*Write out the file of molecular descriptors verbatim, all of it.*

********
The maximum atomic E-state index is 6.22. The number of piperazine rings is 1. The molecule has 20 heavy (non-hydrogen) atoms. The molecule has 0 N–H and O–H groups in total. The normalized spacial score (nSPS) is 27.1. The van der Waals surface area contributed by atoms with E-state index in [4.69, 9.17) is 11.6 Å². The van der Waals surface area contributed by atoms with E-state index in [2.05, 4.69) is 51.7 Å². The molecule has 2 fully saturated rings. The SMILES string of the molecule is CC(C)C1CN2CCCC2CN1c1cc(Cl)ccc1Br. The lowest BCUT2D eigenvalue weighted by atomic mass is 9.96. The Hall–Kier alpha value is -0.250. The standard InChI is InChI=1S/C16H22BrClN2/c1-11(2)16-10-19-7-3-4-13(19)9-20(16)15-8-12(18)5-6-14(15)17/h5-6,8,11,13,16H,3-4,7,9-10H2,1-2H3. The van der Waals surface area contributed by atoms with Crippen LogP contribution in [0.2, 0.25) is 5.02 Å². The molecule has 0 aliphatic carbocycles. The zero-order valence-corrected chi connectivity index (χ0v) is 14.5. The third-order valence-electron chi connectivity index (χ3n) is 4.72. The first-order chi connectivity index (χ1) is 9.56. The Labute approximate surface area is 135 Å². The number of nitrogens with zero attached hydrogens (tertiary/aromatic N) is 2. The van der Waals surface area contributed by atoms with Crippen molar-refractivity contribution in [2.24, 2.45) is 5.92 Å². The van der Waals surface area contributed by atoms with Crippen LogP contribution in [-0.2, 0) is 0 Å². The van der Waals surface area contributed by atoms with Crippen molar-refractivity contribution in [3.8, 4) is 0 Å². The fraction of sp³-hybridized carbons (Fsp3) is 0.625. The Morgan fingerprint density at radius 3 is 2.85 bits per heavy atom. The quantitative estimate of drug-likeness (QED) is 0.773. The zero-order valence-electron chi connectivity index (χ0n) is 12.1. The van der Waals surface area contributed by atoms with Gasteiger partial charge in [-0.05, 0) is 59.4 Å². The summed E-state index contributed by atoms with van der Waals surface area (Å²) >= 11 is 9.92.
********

The maximum atomic E-state index is 6.22. The number of piperazine rings is 1. The molecule has 20 heavy (non-hydrogen) atoms. The molecule has 0 N–H and O–H groups in total. The normalized spacial score (nSPS) is 27.1. The van der Waals surface area contributed by atoms with E-state index in [4.69, 9.17) is 11.6 Å². The van der Waals surface area contributed by atoms with E-state index in [2.05, 4.69) is 51.7 Å². The molecule has 2 fully saturated rings. The SMILES string of the molecule is CC(C)C1CN2CCCC2CN1c1cc(Cl)ccc1Br. The lowest BCUT2D eigenvalue weighted by atomic mass is 9.96. The Hall–Kier alpha value is -0.250. The standard InChI is InChI=1S/C16H22BrClN2/c1-11(2)16-10-19-7-3-4-13(19)9-20(16)15-8-12(18)5-6-14(15)17/h5-6,8,11,13,16H,3-4,7,9-10H2,1-2H3. The van der Waals surface area contributed by atoms with Crippen LogP contribution in [0.2, 0.25) is 5.02 Å². The molecule has 0 aliphatic carbocycles. The zero-order valence-corrected chi connectivity index (χ0v) is 14.5. The third-order valence-electron chi connectivity index (χ3n) is 4.72. The first-order chi connectivity index (χ1) is 9.56. The Labute approximate surface area is 135 Å². The number of nitrogens with zero attached hydrogens (tertiary/aromatic N) is 2. The van der Waals surface area contributed by atoms with Crippen molar-refractivity contribution in [2.24, 2.45) is 5.92 Å². The van der Waals surface area contributed by atoms with Crippen LogP contribution in [-0.2, 0) is 0 Å². The van der Waals surface area contributed by atoms with Crippen molar-refractivity contribution in [3.8, 4) is 0 Å². The fraction of sp³-hybridized carbons (Fsp3) is 0.625. The Morgan fingerprint density at radius 3 is 2.85 bits per heavy atom. The quantitative estimate of drug-likeness (QED) is 0.773. The zero-order valence-electron chi connectivity index (χ0n) is 12.1. The van der Waals surface area contributed by atoms with Gasteiger partial charge in [-0.05, 0) is 59.4 Å². The summed E-state index contributed by atoms with van der Waals surface area (Å²) >= 11 is 9.92.